On 1 September Mikhail Lutsik (see “Biographies”) was given his freedom.

On 20 September N. A. Budulak-Sharygin (see “Biographies”) was taken from Mordovian Camp 19 and released in Kalinin.

On 2 October Nikolai Semyonovich KONCHALOVSKY (b. 1919) was released after 28 years in prison, Konchalovsky was arrested in 1950; for his involvement in the OUN and UPA he received 25 years. Three years were added to this while he was in camp, when he was found in possession of some tea, which was forbidden at that time. On 13 September Konchalovsky was taken from Camp 19 to Lvov. On his release he was placed under surveillance, Konchalovsky settled in his native village; virtually the whole village came out to meet him. On 18 November N. S. Konchalovsky died.

On 19 November Vasily Shatalov finished serving his 2-year sentence (CCE 48; for his father’s trial see the present issue).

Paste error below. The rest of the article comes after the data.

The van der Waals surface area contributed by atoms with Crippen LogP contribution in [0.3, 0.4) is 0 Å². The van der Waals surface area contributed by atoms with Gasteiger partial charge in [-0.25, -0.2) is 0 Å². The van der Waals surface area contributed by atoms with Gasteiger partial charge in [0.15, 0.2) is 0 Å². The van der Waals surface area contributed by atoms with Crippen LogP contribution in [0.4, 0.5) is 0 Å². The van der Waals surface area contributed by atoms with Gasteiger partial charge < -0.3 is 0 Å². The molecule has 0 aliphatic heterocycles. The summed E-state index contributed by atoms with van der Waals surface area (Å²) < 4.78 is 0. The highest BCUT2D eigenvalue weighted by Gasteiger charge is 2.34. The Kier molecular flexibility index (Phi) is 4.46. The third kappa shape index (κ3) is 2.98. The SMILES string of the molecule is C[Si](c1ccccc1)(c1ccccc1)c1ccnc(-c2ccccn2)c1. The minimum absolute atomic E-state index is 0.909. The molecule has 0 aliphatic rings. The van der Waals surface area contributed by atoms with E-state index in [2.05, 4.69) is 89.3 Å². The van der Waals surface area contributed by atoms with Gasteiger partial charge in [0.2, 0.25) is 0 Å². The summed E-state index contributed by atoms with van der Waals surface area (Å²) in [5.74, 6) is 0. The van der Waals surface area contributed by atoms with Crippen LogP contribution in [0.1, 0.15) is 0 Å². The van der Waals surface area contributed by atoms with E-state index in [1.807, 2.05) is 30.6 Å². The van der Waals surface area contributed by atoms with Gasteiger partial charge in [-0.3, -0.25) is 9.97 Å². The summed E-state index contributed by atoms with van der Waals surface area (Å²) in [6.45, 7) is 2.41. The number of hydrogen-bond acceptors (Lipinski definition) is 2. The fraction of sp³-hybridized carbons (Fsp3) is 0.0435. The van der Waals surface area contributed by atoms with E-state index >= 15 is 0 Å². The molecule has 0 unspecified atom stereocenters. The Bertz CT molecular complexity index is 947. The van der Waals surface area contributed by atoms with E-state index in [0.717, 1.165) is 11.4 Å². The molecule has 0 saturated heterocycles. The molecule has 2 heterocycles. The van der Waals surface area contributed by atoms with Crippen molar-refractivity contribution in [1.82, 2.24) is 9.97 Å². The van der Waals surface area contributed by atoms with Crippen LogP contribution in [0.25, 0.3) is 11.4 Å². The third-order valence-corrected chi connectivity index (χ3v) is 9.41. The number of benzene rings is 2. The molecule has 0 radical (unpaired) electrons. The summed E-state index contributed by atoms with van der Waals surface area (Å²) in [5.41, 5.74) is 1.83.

In the summer Pyotr Saranchuk was released from Camp 19 on completion of his sentence. First, he had been on special regime, then he was transferred to strict regime.

Lithuanian Antanas Kazakevičius (CCE 33) was released from Camp 36 after completing his 25-year sentence.

Valery Shushunin and Georgy Gimpu were released from Camp 37 on completing their sentences for “anti-Soviet agitation and propaganda” (on Gimpu see CCEs 39, 40, 43).



[1] “To do chemistry” (Ru. “на химию”) meant to be sent to work in toxic workshops or lines of production where little attention was paid to health or safety. An additional punishment to deprivation of liberty.

[2] The letter to Sakharov was published in full in Kontinent, No. 19, 1979, with a foreword by Sakharov.